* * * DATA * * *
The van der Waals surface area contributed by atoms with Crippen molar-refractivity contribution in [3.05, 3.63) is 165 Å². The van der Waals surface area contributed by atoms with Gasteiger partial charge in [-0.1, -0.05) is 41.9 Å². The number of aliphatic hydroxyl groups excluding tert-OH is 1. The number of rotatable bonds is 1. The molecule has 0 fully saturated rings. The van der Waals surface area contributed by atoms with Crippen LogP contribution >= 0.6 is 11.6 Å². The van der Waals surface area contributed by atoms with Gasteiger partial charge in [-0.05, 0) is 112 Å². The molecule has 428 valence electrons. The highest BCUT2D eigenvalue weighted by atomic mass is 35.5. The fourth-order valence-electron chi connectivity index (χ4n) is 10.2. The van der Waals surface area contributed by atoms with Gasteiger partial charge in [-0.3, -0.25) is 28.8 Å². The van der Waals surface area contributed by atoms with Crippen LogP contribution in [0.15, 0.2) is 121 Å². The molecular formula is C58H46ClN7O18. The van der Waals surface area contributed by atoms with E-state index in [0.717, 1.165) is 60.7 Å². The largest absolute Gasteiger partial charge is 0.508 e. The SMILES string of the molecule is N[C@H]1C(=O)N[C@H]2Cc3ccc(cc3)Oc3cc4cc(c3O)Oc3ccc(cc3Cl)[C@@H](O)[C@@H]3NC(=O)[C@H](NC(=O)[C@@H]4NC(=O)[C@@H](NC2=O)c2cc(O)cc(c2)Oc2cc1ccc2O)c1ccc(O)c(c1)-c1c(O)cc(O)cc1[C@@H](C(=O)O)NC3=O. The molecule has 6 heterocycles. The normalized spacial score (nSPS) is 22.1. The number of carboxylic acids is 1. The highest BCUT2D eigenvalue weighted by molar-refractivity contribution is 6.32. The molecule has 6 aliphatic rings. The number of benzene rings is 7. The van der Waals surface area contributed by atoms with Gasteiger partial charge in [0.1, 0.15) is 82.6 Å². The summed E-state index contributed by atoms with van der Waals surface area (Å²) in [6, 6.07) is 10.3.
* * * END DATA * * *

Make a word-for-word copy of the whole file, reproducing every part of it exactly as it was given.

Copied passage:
The van der Waals surface area contributed by atoms with Crippen molar-refractivity contribution in [3.05, 3.63) is 165 Å². The van der Waals surface area contributed by atoms with Gasteiger partial charge in [-0.1, -0.05) is 41.9 Å². The number of aliphatic hydroxyl groups excluding tert-OH is 1. The number of rotatable bonds is 1. The molecule has 0 fully saturated rings. The van der Waals surface area contributed by atoms with Crippen LogP contribution >= 0.6 is 11.6 Å². The van der Waals surface area contributed by atoms with Gasteiger partial charge in [-0.05, 0) is 112 Å². The molecule has 428 valence electrons. The highest BCUT2D eigenvalue weighted by atomic mass is 35.5. The fourth-order valence-electron chi connectivity index (χ4n) is 10.2. The van der Waals surface area contributed by atoms with Gasteiger partial charge in [-0.3, -0.25) is 28.8 Å². The van der Waals surface area contributed by atoms with Crippen LogP contribution in [0.15, 0.2) is 121 Å². The molecular formula is C58H46ClN7O18. The van der Waals surface area contributed by atoms with E-state index in [0.717, 1.165) is 60.7 Å². The largest absolute Gasteiger partial charge is 0.508 e. The SMILES string of the molecule is N[C@H]1C(=O)N[C@H]2Cc3ccc(cc3)Oc3cc4cc(c3O)Oc3ccc(cc3Cl)[C@@H](O)[C@@H]3NC(=O)[C@H](NC(=O)[C@@H]4NC(=O)[C@@H](NC2=O)c2cc(O)cc(c2)Oc2cc1ccc2O)c1ccc(O)c(c1)-c1c(O)cc(O)cc1[C@@H](C(=O)O)NC3=O. The molecule has 6 heterocycles. The normalized spacial score (nSPS) is 22.1. The number of carboxylic acids is 1. The highest BCUT2D eigenvalue weighted by molar-refractivity contribution is 6.32. The molecule has 6 aliphatic rings. The number of benzene rings is 7. The van der Waals surface area contributed by atoms with Gasteiger partial charge in [0.1, 0.15) is 82.6 Å². The summed E-state index contributed by atoms with van der Waals surface area (Å²) in [6, 6.07) is 10.3.